Diesels up

According to GlobalData, January saw another month of low MoM variation in the share of new diesel car sales in the region. 2023 full year diesel share for Western Europe’s car market is confirmed at 15.8% with 1.83 million units sold in the region while pan-Europe diesel share for the year, not including CIS, was 16.0% with 2.21 million diesel cars sold. January saw another month of low MoM variation in the share of new car sales in the region that were diesel, but with share rising a little over December’s achievement, at a provisional 15.5% with a few minor markets yet to report at the time of writing. All markets lost diesel share in January on an annualised comparison basis, but Germany saw volume of diesel sales increase by 2.5k units while several other markets also saw modest volume increases. France was the biggest volume loser with January seeing diesel car sales 3.5k units lower than a year earlier. The loss of government fiscal support for plug-in cars in Germany over the last year has helped the diesel market there to maintain a level of robustness that has in turn propped up the region’s diesel car sales and share. The slowdown in BEV growth late last year (it turned negative in December, though positive again in January) has been a benefit for ICE demand in general and certainly for diesel. The migration of diesel from the mass market to the premium brands has continued.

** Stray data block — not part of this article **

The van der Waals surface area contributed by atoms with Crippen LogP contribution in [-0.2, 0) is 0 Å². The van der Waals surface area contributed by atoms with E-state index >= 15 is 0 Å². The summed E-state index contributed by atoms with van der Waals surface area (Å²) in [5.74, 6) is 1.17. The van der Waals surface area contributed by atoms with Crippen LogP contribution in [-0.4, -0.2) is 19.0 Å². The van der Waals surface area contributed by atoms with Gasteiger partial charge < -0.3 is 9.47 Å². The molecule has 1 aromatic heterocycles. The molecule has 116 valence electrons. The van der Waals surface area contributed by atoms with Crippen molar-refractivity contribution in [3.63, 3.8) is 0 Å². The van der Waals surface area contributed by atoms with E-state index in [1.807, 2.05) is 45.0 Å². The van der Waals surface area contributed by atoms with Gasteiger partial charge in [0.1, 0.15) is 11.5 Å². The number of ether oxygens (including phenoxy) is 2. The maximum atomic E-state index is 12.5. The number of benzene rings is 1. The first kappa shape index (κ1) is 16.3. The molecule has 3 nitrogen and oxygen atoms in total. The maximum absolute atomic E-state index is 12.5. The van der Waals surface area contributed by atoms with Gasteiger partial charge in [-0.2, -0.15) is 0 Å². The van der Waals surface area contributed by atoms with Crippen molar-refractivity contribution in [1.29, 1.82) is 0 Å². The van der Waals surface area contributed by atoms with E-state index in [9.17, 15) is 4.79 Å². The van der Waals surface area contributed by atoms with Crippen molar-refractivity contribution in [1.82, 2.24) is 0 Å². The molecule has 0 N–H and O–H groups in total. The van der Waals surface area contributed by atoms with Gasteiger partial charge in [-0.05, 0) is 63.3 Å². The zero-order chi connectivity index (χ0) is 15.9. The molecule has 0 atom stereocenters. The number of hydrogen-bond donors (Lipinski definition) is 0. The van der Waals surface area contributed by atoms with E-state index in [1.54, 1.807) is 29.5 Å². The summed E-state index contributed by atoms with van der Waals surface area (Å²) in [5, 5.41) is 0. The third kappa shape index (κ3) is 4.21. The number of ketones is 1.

BEVs slowing

Is the BEV market really as bad as some of the headlines indicate? Feedback from some GlobalData clients in the Battery Electric Vehicle (BEV) component supply sector indicates that, in recent months, parts volume orders are often failing to live up to earlier-stated OEM expectations and, in some cases, production lines are being idled. But is the BEV market really as bad as some of the headlines indicate? Last year Europe’s Passenger Vehicle (PV) BEV market grew 32% with positive growth in all months apart from December, which was off a very high base in December 2022. The growth achieved was better than many forecasters indicated at the start of last year (and better than in 2022), with some expecting growth to be flat. BEV sales volume came in at just under 2.1 million units which is half a million more than were sold in 2022. It is clear there has been some recent slowdown in the market, but it depends where you look. Some brands are doing considerably better than others, with the likes of MG and Tesla standing out as strong performers in 2023.

Cheap EV